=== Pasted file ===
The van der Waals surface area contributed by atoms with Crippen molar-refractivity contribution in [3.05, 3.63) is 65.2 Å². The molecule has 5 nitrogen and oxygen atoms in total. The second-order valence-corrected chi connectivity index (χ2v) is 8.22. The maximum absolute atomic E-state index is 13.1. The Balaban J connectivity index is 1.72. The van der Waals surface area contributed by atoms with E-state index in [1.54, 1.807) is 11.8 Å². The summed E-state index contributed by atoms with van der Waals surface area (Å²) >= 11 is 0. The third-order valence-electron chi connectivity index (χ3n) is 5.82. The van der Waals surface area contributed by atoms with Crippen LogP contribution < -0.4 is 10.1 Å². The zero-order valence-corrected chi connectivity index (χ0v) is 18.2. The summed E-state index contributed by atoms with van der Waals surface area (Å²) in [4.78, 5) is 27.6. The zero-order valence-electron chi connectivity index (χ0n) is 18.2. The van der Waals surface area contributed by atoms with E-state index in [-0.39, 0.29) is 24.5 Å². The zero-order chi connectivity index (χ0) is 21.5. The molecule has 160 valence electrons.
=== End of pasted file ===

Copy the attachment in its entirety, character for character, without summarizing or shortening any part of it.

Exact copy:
The van der Waals surface area contributed by atoms with Crippen molar-refractivity contribution in [3.05, 3.63) is 65.2 Å². The molecule has 5 nitrogen and oxygen atoms in total. The second-order valence-corrected chi connectivity index (χ2v) is 8.22. The maximum absolute atomic E-state index is 13.1. The Balaban J connectivity index is 1.72. The van der Waals surface area contributed by atoms with E-state index in [1.54, 1.807) is 11.8 Å². The summed E-state index contributed by atoms with van der Waals surface area (Å²) >= 11 is 0. The third-order valence-electron chi connectivity index (χ3n) is 5.82. The van der Waals surface area contributed by atoms with Crippen LogP contribution < -0.4 is 10.1 Å². The zero-order valence-corrected chi connectivity index (χ0v) is 18.2. The summed E-state index contributed by atoms with van der Waals surface area (Å²) in [4.78, 5) is 27.6. The zero-order valence-electron chi connectivity index (χ0n) is 18.2. The van der Waals surface area contributed by atoms with E-state index in [-0.39, 0.29) is 24.5 Å². The zero-order chi connectivity index (χ0) is 21.5. The molecule has 160 valence electrons.